The Ballot Access Modernization Committee was convened by Clerk and Recorder Paul D. López and Councilmember Kendra Black with the goal of updating Denver’s election policies and procedures.
The group, composed of other city officials and community leaders, came up with several suggestions to alter and “modernize” the municipal code, including timeline changes and mandatory clarifications.
City Council decided to place the formal suggestions on this year’s ballot.
Here’s the language you’ll see on the ballot:
Shall the Charter of the City and County of Denver be amended to modernize procedures for access to the ballot in city-wide elections by: requiring initiatives to contain only one subject; updating deadlines for candidate nominations to match mail-in ballot procedures; requiring the clerk and recorder, in consultation with city council staff and the city attorney, to set the title of a proposed initiative, referendum, or recall; allowing public comment on proposed titles for an initiative; and removing unnecessary detail in the charter regarding the wording of ballot questions and allowing ballot question wording to be addressed by city ordinance in lieu of the Charter?
How would it work?
One of the major components of the measure would require citizen-led ballot initiatives to have only one subject and the subject must be clear within the title.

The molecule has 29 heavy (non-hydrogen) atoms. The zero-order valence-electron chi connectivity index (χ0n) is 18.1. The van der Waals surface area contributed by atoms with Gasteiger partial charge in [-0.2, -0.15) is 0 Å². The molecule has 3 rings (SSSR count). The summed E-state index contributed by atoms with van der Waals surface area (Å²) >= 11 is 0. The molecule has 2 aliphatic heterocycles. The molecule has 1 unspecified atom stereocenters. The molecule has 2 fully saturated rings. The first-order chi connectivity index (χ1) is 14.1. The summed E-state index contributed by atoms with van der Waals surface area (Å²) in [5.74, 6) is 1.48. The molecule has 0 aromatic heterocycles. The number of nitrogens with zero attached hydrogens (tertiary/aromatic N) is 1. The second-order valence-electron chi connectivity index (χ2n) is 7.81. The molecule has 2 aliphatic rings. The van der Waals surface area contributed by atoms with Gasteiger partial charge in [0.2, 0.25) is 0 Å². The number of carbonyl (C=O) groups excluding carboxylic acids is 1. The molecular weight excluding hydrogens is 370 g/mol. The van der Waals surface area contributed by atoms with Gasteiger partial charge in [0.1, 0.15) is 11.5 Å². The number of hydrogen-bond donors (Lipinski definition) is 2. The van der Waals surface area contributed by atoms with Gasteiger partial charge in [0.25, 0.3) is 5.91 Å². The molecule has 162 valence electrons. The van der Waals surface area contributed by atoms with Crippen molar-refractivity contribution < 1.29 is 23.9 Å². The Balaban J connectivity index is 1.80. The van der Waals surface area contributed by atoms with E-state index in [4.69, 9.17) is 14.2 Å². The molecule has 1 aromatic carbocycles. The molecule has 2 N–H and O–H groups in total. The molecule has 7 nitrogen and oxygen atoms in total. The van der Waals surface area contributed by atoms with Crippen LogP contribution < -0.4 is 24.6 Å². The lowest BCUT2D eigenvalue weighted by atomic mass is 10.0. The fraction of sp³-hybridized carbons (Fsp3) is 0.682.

Black told the G.E.S. Gazette that multiple subjects “can be contradictory and confusing.” Simplifying the initiative would make it easier for voters to understand what they’re saying “yes” or “no” to.
If passed, the measure would also allow council, the Clerk and Recorder’s Office and Denver City Attorney’s office to review ballot titles to ensure the language is concise. The citizen petitioners can appeal if they don’t agree on the title.
Besides the subject and titles, the measure would allow petitioners to file an initiated ordinance at any time, candidates would have more time to gather signatures and the measure would increase the timeframe of filling in a city council seat through a special election.
Who’s for it and who’s against it?
There’s no organized groups actively advocating on either side.
In their 2022 Ballot Guide, the Downtown Denver Partnership voiced their support of the measure, stating the measure would “work to ensure that the issues that end up on the ballot are clear and implementable.”